Each day during this “messy middle” stage, our kids need us less and less for basic survival. And though they will begin to need us again as they navigate the challenges of middle school and beyond, it’s a different kind of need, one which ebbs and flows depending on the child and the day.

In “This Is Us,” Rebecca’s three kids–anxious over-achiever adoptee Randall, popular athlete but slightly dense Kevin, and overweight Kate, living in Kevin’s shadow–have surely kept their mom busy over the years, offering her no time to fulfill her own dreams.

This is why we need time to carve out time for our own passions, whether we work outside of the home or not–be it a race we are training for, a book we are writing on the side, a class we are taking either for pleasure or to advance ourselves, a nonprofit we are founding, a project we are bringing to life that will change the world. Because if we don’t make that time to fulfill ourselves outside of our role as mothers, we can find ourselves in a similar situation as Rebecca, feeling like ghosts of ourselves–staring in the mirror, and wondering–what happened to me?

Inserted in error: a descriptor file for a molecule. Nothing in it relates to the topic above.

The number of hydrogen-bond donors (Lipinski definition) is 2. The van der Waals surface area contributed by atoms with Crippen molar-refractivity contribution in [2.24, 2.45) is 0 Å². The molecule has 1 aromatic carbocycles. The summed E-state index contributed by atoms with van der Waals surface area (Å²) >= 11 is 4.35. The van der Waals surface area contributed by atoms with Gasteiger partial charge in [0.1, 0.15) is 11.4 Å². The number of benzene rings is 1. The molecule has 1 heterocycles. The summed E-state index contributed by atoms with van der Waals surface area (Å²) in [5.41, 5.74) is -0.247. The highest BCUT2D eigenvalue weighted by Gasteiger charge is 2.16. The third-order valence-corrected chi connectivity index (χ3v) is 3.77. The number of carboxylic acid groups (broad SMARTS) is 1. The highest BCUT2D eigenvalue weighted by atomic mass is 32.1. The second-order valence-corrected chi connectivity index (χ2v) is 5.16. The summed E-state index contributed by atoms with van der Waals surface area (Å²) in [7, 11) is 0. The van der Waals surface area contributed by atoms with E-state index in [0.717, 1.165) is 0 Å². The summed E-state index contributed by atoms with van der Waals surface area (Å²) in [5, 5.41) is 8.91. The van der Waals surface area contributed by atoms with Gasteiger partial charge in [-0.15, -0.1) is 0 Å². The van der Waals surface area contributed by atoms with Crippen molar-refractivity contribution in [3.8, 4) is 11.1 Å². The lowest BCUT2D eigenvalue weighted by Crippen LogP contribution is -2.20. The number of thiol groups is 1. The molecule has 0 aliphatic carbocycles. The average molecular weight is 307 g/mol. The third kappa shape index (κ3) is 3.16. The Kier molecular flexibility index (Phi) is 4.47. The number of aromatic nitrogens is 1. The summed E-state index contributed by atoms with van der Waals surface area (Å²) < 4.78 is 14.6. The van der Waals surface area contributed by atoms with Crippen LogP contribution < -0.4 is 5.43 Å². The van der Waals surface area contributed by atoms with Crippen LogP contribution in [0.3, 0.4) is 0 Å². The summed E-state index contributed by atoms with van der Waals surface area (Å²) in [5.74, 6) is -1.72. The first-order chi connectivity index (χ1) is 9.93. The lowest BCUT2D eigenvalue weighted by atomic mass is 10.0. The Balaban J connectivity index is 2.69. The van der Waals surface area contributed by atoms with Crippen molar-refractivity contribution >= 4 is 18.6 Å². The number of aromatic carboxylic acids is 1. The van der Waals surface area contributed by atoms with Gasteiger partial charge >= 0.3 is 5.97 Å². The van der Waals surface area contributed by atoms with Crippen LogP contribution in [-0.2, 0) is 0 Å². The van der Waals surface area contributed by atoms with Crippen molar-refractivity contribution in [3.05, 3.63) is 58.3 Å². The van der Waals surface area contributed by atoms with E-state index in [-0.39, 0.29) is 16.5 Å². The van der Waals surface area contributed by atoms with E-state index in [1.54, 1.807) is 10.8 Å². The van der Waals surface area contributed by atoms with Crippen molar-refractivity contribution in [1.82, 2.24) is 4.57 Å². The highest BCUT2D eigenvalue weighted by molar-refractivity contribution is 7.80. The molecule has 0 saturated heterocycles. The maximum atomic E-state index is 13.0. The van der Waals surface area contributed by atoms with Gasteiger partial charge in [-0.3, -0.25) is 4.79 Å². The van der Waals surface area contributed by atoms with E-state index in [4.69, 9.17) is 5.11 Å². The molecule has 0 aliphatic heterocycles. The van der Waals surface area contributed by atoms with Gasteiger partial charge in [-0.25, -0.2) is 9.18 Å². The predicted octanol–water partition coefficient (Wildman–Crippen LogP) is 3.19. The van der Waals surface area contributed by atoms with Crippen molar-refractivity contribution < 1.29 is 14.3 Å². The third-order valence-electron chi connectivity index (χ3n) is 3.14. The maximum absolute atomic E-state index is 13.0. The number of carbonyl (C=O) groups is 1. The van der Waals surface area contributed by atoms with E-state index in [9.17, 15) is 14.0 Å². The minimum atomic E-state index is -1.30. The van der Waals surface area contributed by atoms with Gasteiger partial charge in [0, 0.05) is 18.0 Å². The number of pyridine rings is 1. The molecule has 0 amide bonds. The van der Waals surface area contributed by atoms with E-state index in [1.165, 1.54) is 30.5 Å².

Truthfully, I imagine most mothers probably question themselves at some point about the path not taken–even if they don’t feel comfortable admitting it. Maybe they had to work or chose to work, but regret missing the early years. Or they worked part-time, but worry they’re falling short. Or they stayed home and, like Rebecca, felt the pull to jumpstart the creative or ambitious side they tabled during the early child-rearing years. While some mothers may feel secure in their decisions, I think it’s healthy to gut-check ourselves from time to time as our kids grow up and their needs–or our desires–change.